I’ve had a hard time deciding which way the economic and investment winds are blowing, so I decided to make a list of the things I think have changed and those that haven’t.

In the “changed” category, I put financial institutions first. Between the “zombie banks” with their toxic—er, make that “legacy”—assets and the banks formerly known as investment banks, there’s been a clear shift in how capital gets raised and reallocated. Plus, the federal government looms large over the entire system.

Trust, with particular respect to financial institutions, has eroded. Attitudes toward compensation have changed. I think there will be more emphasis on aligning compensation (especially at senior management levels) with actual results to shareholders or investors. And I think the American appetite for consumption has changed in a way that feels different from other recent economic downturns. (How many big-box stores do we really need?)

Last, the concept of retirement may not have changed, but it’s certainly being scrutinized. Even people years away from retirement—including those with adequate financial resources—are wondering if a full-time retirement from the workforce is prudent.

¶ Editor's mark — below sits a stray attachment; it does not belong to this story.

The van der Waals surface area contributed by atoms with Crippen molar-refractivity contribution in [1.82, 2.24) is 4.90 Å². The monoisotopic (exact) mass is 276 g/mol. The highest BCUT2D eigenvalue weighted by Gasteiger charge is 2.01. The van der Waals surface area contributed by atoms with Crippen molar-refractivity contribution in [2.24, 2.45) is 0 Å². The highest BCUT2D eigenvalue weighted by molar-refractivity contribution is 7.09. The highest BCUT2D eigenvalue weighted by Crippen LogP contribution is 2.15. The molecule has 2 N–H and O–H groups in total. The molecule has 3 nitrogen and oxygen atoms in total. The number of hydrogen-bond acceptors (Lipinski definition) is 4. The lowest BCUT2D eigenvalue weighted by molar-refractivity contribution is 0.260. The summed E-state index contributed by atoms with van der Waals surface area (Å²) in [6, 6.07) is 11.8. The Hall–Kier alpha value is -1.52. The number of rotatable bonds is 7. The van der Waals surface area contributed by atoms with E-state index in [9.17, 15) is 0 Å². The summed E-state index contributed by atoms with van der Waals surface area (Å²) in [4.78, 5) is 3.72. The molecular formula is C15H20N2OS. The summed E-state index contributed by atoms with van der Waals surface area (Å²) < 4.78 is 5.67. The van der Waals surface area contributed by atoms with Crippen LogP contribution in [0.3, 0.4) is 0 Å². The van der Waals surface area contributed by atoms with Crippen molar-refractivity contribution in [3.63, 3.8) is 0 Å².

I’m encouraged by what I think hasn’t changed. Although people are shaken, I believe they’re confident in the future of the country. While we appear to be at an economic crossroads, we’ve been here before, and recovered.

Finally, I don’t think the commitment to hard work and its potential rewards has changed. I attended a Vanguard client event in Florida last week and was struck by how the attendees had come into—and retained—their wealth. The overwhelming majority had started, run, and then sold (or were still involved with) successful businesses. In some cases, they were the second or third generation. A number were professionals and a few were corporate executives. While they may not have been happy with the current market and economic environment (the subject of gold came up quite a bit!), there was a quiet confidence in the group that I found reassuring.

What’s on your list? I’m interested in hearing your take on what has changed, and what hasn’t.

Notes:

• All investing is subject to risks.

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